Cisco’s reorg: Reduce, re-align and reap the benefits?

John Chambers, Cisco CEO
John Chambers, Cisco CEO

Cisco CEO John Chambers

Cisco surprised Wall Street analysts today with better-than-expected revenues and earnings, after announcing a massive restructuring plan that the company announced earlier this year. On the company’s fiscal fourth quarter earnings call, Cisco gave an update on that plan, which was put into place after the company saw a significant slowdown.

The good news is that, at least for now the plan seems to be working. Cisco’s fourth quarter earnings of 40 cents a share were better than the 38 cents a share that Wall Street was expecting, and revenue of $11.2 billion was above analyst estimates of $10.9 billion.

According to Cisco COO Gary Moore, the company has simplified the company’s organization in an effort to make swifter decisions. That plan includes a reduction of 6500 employees, the sale of its Juarez, Mexico set-top box factory and a broad realignment in its sales and engineering teams.

Moore said Cisco has re-aligned approximately 23,000 employees within the company, including about 4400 employees in the sales organization. Cisco is aligning that team along regional lines, ensuring that 90 percent of the sales force are managed by regional sales leads, compared to about 70 percent before the quarter. By doing so, Cisco will improve the time it takes to close sales and recognize bookings.

The simplification of the organizational structure should also help accelerate technology innovation. In addition to on the engineering side, the company reduced the number of product leads from seven down to two co-leads. It’s also simplifying its technology groups, for instance, combining its routing and switching infrastructure teams into one group, as well as putting together its businesses that work on unified communications and telepresence.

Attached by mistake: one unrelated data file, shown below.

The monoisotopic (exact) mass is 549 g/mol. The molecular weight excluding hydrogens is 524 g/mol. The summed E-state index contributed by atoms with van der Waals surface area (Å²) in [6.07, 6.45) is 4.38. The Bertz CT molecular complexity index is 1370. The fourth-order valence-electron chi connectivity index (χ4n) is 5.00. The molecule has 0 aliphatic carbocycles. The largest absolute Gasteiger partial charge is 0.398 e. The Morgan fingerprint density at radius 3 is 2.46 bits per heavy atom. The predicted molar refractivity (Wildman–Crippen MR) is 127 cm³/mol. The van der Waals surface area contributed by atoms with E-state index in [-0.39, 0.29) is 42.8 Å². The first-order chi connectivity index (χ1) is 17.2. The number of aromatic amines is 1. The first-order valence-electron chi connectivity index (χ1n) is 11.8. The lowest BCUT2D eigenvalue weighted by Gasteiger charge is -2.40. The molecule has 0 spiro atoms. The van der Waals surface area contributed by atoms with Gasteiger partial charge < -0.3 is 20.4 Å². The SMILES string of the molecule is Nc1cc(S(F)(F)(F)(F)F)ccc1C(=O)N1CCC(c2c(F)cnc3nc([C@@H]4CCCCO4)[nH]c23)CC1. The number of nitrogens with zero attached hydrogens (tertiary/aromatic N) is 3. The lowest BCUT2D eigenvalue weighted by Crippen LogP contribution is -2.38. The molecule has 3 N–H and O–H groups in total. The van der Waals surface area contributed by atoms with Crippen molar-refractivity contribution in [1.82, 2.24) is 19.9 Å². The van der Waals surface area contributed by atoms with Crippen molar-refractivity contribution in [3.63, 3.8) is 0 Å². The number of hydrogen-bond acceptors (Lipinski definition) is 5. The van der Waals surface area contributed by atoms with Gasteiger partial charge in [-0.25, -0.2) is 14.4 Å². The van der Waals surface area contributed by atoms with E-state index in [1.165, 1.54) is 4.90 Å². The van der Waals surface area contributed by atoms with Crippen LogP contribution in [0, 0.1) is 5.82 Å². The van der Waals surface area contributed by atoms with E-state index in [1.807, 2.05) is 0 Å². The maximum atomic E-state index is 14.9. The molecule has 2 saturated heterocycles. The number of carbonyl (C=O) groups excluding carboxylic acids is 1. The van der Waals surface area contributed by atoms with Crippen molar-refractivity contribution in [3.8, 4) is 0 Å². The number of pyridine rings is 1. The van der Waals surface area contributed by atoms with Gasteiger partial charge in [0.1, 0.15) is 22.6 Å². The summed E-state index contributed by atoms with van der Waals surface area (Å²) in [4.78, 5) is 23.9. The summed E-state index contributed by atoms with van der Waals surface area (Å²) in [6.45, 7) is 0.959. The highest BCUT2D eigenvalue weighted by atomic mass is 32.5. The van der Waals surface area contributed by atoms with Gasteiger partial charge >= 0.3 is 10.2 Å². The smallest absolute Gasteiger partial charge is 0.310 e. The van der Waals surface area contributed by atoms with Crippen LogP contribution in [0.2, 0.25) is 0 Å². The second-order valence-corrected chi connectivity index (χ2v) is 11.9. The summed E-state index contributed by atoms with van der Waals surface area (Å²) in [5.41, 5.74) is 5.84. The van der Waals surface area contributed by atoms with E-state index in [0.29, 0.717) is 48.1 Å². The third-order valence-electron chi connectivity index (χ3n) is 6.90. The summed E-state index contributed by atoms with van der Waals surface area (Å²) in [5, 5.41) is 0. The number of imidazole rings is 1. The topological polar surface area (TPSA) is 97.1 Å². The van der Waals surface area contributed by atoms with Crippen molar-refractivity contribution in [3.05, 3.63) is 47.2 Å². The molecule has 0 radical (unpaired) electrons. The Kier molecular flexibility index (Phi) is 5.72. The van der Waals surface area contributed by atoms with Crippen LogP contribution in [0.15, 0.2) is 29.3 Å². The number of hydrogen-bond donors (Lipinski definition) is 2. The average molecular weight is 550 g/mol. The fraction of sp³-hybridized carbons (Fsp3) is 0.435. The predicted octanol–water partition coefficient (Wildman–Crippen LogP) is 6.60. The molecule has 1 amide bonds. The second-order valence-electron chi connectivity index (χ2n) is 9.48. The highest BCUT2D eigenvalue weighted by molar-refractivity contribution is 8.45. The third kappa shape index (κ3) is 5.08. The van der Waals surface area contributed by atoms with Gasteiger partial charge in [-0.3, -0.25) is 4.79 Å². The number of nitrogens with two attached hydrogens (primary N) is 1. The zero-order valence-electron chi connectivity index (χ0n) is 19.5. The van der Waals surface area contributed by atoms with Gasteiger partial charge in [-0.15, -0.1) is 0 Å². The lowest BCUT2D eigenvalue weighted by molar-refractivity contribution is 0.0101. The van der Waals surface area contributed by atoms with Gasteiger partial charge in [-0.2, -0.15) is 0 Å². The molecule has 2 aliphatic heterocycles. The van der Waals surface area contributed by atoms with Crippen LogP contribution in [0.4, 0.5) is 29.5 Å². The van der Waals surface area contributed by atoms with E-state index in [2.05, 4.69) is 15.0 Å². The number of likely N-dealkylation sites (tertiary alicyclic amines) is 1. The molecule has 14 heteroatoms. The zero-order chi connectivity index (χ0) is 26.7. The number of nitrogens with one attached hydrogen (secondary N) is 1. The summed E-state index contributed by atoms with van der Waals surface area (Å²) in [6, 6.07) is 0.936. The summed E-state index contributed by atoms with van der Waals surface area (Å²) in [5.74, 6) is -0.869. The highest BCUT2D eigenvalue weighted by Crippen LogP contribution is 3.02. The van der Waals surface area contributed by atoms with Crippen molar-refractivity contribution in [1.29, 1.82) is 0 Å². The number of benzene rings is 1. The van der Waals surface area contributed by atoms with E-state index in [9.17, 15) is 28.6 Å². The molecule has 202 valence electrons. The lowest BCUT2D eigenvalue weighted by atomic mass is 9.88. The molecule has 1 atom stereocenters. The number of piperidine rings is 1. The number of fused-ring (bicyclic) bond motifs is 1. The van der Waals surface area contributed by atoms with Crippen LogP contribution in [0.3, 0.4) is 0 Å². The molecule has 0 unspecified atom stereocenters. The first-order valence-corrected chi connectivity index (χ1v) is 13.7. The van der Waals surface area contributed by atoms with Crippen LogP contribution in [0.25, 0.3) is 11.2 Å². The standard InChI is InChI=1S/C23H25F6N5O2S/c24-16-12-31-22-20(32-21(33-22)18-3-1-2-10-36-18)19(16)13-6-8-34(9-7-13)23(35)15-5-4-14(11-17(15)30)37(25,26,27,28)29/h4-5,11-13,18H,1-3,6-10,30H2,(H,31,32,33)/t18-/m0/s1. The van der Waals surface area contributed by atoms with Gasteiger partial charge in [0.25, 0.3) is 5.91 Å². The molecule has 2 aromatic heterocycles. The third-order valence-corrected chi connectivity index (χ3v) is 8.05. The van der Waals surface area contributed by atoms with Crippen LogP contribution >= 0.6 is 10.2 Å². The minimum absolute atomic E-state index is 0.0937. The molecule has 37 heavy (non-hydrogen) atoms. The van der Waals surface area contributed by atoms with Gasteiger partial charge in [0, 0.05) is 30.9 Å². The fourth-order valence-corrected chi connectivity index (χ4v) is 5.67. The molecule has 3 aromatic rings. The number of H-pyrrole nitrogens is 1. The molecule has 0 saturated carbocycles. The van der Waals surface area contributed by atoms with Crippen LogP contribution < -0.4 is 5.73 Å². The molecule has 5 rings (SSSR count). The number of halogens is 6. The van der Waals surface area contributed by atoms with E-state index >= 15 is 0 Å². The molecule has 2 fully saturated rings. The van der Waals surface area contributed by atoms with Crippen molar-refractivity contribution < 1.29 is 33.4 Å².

Cisco is also working to reduce bottlenecks in the organizational structure by reducing headcount in the management team. According to Moore, it lowered the number of “VP and above personnel” by about 17 percent. All in all, Cisco hopes the new organizational structure will help make it more nimble and better able to compete in a rapidly changing market.

While early results have been positive, Cisco warned that the hard work might still be ahead. Due to a good deal of market volatility, Cisco declined to provide forecasts beyond the next quarter. With first-quarter revenue guidance of 1-4 percent over the previous fiscal first quarter, Cisco CFO Frank Calderoni also urged analysts to model conservatively over the next several quarters.

Despite the structural pain that Cisco hs seen over the past few quarters, the company believes that with the reorg largely behind it, the company will be better positioned to face competitors, particularly as it believes that they too will soon have to deal with the same issues that it faced earlier this year.

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